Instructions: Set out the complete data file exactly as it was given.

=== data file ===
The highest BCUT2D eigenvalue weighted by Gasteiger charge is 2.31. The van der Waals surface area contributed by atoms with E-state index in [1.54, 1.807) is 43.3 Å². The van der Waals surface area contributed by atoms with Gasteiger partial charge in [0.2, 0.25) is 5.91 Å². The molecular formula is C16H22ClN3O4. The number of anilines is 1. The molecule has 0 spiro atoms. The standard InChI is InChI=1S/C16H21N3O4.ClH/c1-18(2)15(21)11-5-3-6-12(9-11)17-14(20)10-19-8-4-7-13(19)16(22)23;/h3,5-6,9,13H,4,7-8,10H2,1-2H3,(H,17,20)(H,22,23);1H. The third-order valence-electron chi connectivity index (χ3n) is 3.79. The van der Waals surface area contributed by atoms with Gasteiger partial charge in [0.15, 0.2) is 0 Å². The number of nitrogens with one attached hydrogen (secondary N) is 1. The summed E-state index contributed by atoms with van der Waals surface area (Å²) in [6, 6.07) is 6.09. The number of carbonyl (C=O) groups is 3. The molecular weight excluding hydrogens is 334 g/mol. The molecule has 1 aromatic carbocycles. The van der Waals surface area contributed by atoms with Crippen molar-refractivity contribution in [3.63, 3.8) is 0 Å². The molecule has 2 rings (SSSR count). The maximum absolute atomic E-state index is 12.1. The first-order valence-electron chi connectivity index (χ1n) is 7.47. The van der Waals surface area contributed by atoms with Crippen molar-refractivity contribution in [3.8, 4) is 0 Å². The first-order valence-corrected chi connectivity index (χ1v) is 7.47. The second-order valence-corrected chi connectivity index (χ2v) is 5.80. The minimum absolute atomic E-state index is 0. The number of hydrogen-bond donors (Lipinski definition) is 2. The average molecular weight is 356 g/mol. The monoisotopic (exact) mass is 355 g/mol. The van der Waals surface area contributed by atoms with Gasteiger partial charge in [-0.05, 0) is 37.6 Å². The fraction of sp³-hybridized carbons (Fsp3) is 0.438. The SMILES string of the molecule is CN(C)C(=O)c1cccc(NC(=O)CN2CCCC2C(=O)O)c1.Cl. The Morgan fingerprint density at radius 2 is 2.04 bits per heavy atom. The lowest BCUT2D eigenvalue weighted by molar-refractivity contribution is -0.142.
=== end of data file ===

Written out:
The highest BCUT2D eigenvalue weighted by Gasteiger charge is 2.31. The van der Waals surface area contributed by atoms with E-state index in [1.54, 1.807) is 43.3 Å². The van der Waals surface area contributed by atoms with Gasteiger partial charge in [0.2, 0.25) is 5.91 Å². The molecular formula is C16H22ClN3O4. The number of anilines is 1. The molecule has 0 spiro atoms. The standard InChI is InChI=1S/C16H21N3O4.ClH/c1-18(2)15(21)11-5-3-6-12(9-11)17-14(20)10-19-8-4-7-13(19)16(22)23;/h3,5-6,9,13H,4,7-8,10H2,1-2H3,(H,17,20)(H,22,23);1H. The third-order valence-electron chi connectivity index (χ3n) is 3.79. The van der Waals surface area contributed by atoms with Gasteiger partial charge in [0.15, 0.2) is 0 Å². The number of nitrogens with one attached hydrogen (secondary N) is 1. The summed E-state index contributed by atoms with van der Waals surface area (Å²) in [6, 6.07) is 6.09. The number of carbonyl (C=O) groups is 3. The molecular weight excluding hydrogens is 334 g/mol. The molecule has 1 aromatic carbocycles. The van der Waals surface area contributed by atoms with Crippen molar-refractivity contribution in [3.63, 3.8) is 0 Å². The molecule has 2 rings (SSSR count). The maximum absolute atomic E-state index is 12.1. The first-order valence-electron chi connectivity index (χ1n) is 7.47. The van der Waals surface area contributed by atoms with Crippen molar-refractivity contribution in [3.8, 4) is 0 Å². The first-order valence-corrected chi connectivity index (χ1v) is 7.47. The second-order valence-corrected chi connectivity index (χ2v) is 5.80. The minimum absolute atomic E-state index is 0. The number of hydrogen-bond donors (Lipinski definition) is 2. The average molecular weight is 356 g/mol. The monoisotopic (exact) mass is 355 g/mol. The van der Waals surface area contributed by atoms with Gasteiger partial charge in [-0.05, 0) is 37.6 Å². The fraction of sp³-hybridized carbons (Fsp3) is 0.438. The SMILES string of the molecule is CN(C)C(=O)c1cccc(NC(=O)CN2CCCC2C(=O)O)c1.Cl. The Morgan fingerprint density at radius 2 is 2.04 bits per heavy atom. The lowest BCUT2D eigenvalue weighted by molar-refractivity contribution is -0.142.